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University Requires Obese Students To Take Fitness Course To Graduate

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Lincoln University is taking a firm stance against obesity. But are they going too far?

Starting this year, Lincoln University will require obese students to take a special fitness course. All students will have their body mass indices (BMI) measured. Those who fall into the obese category (BMI>30) will be forced to take "HPR 103: Fitness for Life." Students who fail to do so will not be allowed to graduate.

I am conflicted about this decision. On one hand, I certainly believe that as a society, we need to do something about the obesity epidemic. Major changes have to be made and our schools should be leading the way. But basing college graduation on body weight is going too far.

According to James DeBoy, professor and chair of the department of health, physical education and recreation at Lincoln University, "Basically every college has fitness courses -- we're {just} forcing this intervention." In response to criticism of this policy, DeBoy sent a letter to faculty stating: "The reasons cited for colleges not opting for intervention are multitudinous: time, cost, effort, misinformation and fear. Colleges will be damned if they try and can avoid public outcry when they ignore, minimize, or deny that a problem exists or that it is simply not their business nor in their best interest."

Yes, colleges cannot ignore the obesity crisis. And yes, increasing fitness and nutrition education is critical. But this is simply not the way to go about it.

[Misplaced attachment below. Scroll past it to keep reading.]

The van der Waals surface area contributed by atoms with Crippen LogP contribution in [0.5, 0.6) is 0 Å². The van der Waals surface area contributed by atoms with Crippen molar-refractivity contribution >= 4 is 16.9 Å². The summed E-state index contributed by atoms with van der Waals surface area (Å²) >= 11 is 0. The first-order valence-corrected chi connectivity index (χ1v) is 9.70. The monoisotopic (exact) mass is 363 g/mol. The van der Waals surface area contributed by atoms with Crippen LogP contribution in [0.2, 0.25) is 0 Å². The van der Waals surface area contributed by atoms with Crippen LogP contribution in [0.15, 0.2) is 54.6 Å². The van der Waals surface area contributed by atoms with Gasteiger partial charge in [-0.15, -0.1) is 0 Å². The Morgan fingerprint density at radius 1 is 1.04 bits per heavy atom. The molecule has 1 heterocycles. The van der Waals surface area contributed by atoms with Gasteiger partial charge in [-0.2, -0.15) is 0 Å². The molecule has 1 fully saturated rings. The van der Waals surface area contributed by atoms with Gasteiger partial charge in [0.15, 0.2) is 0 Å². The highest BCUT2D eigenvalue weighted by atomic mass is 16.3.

A better solution would be to require all college students to take a fitness/nutrition class. Our country is clearly not doing a good enough job teaching our children how to live a healthy lifestyle. Even our thin teens tend to eat unhealthy foods and avoid exercise. All students, regardless of body size, would benefit from such a course. This type of education should begin in elementary school and should be part of the core curriculum.

We also can't forget that BMI is an imperfect tool. BMI will properly categorize the body fat levels of most college students. But those students who are particularly muscular will be misdiagnosed as obese. When I evaluate children for obesity, I do not solely rely on BMI. I use the child's BMI as a guideline and then make an individual assessment of each patient. If a child's BMI puts him in the obese category but it is clear that he is just muscular, I would not consider him obese. Simply using BMI as a measurement will lead to misdiagnosis.

We should not single out our overweight students by requiring such a class. This is really a slippery slope. Will we next require smokers to take a pulmonary medicine class? Will sexually promiscuous students be required to take a Sex Ed course? Once we start measuring our students' risk factors for disease, where do we stop?

I can't bear to imagine the stigma of having to take what is sure to be called the "Fat Class". College life is hard enough for an obese student. Forcing overweight students to take a special class will only increase their social isolation. I applaud Lincoln University for recognizing this increasing problem but I suggest their rethink their strategy

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